Children and marketing: Reg Bailey’s review entitled ‘Letting Children Be Children: the Report of an Independent Review of the Commercialisation and Sexualisation of Childhood‘ should be prescribed reading for educators concerned about the influence of marketing.
Bailey, Chief Executive of The Mothers’ Union, carried out the independent review to investigate the pressures on children to “grow up too quickly”.
Among the review’s many recommendations, the possibility of regulatory control over marketing messages by banning the employment of children under 16 as brand ambassadors and in peer-to-peer marketing is a contentious one. The current advertising landscape features children second only to women and pets as a emotional ‘hook’ in their selling propositions. It’s a truism that we all respond to a child’s innocence or mannerisms. We will all listen when a child speaks.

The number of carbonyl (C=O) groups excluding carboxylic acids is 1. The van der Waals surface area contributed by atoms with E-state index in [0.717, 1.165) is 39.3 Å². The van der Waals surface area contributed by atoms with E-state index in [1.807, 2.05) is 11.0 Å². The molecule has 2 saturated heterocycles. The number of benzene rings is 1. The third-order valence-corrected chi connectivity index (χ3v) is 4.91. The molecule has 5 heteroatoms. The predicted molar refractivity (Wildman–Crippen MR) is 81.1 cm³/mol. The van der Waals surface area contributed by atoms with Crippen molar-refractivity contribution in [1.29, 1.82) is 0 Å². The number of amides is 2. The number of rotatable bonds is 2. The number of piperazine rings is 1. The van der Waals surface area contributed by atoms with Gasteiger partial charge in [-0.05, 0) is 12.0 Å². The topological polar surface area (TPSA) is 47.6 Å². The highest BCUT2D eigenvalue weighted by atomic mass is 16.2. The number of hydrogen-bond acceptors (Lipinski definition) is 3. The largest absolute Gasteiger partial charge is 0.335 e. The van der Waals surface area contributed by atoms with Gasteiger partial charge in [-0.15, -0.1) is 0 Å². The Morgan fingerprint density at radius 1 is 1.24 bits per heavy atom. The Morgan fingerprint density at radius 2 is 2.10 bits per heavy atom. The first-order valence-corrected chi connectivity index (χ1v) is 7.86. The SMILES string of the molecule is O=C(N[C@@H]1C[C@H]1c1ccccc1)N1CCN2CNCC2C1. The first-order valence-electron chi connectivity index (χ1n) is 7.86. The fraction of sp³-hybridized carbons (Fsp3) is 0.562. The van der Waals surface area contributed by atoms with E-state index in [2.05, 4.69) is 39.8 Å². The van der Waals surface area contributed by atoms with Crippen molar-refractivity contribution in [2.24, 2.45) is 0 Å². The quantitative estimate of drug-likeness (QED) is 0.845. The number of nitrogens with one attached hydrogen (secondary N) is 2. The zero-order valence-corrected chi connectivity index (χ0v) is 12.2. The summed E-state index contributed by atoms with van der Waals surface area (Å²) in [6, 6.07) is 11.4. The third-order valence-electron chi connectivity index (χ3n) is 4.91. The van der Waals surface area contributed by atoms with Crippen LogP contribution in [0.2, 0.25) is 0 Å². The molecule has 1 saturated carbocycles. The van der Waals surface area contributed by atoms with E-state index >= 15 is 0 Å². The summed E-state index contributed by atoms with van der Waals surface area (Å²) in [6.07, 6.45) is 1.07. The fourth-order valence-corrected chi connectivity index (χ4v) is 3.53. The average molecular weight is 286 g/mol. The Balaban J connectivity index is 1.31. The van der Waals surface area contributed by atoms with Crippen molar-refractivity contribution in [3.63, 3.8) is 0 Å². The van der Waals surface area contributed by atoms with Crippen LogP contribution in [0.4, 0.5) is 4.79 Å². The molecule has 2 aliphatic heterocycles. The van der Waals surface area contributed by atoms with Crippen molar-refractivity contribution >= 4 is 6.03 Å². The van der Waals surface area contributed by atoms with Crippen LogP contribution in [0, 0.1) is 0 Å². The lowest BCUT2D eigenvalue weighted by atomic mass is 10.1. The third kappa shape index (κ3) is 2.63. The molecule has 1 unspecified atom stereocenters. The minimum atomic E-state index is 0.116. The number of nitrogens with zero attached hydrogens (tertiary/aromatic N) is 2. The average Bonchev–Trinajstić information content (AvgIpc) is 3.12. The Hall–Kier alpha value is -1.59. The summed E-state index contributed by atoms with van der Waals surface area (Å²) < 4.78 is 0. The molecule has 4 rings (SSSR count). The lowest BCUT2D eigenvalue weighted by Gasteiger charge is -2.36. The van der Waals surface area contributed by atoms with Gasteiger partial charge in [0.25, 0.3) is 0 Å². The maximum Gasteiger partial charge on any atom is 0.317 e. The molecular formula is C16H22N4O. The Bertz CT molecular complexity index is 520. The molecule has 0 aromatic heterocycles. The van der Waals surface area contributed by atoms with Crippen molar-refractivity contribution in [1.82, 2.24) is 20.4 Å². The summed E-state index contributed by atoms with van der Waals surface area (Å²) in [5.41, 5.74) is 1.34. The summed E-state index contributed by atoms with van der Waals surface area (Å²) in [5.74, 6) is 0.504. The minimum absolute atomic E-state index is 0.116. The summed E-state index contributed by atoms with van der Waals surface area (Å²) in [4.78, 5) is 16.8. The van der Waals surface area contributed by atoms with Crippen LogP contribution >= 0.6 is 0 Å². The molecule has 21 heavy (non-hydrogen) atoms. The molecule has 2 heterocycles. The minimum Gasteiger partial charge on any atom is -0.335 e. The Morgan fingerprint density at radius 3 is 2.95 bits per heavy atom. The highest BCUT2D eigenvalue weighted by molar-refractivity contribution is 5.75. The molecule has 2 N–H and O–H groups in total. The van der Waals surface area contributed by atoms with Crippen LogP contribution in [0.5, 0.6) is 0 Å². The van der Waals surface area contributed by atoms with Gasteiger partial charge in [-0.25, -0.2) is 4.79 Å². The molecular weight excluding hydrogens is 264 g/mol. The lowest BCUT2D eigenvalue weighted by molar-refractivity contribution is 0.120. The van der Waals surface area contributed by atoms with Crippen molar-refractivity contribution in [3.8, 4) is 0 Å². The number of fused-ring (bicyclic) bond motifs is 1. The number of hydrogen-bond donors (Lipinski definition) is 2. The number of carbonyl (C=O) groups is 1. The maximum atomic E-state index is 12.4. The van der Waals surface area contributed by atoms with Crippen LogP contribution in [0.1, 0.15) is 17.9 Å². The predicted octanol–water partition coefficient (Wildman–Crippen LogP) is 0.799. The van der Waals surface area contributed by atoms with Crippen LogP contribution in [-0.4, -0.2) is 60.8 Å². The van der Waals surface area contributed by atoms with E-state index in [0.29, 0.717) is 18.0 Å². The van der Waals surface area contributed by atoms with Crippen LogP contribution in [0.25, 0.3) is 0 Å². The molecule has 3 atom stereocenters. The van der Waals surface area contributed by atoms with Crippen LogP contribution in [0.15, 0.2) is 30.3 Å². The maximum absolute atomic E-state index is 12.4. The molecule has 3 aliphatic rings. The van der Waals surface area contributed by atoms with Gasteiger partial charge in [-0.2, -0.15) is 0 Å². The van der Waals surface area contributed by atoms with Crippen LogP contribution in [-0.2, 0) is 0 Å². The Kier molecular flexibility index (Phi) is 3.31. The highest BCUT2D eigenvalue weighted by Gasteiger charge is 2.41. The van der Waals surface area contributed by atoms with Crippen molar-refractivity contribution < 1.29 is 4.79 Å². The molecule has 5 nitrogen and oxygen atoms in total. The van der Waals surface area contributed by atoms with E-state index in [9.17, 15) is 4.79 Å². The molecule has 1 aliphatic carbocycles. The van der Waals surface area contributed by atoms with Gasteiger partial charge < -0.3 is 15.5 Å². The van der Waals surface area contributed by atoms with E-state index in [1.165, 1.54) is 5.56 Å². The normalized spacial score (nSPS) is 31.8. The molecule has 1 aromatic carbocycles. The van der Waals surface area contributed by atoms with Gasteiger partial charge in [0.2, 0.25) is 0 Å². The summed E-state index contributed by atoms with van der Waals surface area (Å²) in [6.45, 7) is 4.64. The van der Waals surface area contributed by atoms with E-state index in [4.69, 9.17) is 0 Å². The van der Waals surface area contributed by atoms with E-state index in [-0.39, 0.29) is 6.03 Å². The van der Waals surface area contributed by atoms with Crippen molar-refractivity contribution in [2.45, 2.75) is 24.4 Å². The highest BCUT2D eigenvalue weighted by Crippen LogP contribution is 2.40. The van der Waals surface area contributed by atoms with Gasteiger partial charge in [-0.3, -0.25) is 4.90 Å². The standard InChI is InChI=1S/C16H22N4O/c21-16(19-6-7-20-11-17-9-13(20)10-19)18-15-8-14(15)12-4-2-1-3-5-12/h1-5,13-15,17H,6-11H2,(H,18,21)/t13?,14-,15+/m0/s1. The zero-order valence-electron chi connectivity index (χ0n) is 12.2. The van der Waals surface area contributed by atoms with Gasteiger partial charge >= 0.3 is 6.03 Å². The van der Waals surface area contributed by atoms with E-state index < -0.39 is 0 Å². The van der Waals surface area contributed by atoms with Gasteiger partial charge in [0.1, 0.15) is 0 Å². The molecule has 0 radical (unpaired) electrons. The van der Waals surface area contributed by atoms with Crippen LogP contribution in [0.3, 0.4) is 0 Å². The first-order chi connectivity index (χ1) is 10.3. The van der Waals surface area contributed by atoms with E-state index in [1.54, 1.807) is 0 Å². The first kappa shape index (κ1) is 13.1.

Self-regulation and more teeth for the ASA?
Reg Bailey himself and the Prime Minister David Cameron appear to agree that a self-regulatory understanding within the marketing industry would be preferable, with perhaps more teeth given to the Advertising Standards Authority for one. However, Sarah Teather, Minister for Children and Families at the Department of Education, said that the introduction of new legislation should not be ruled out and we should “crack down on irresponsible advertising and marketing.”
Legislation in this instance reminds me of the myth of Hans Brinker, the little dutch boy with his finger in the dyke. It may help stop the ‘flow’ of unwanted commercialisation from one rather debatable source.
Unfortunately, it is not the only hole in the dyke.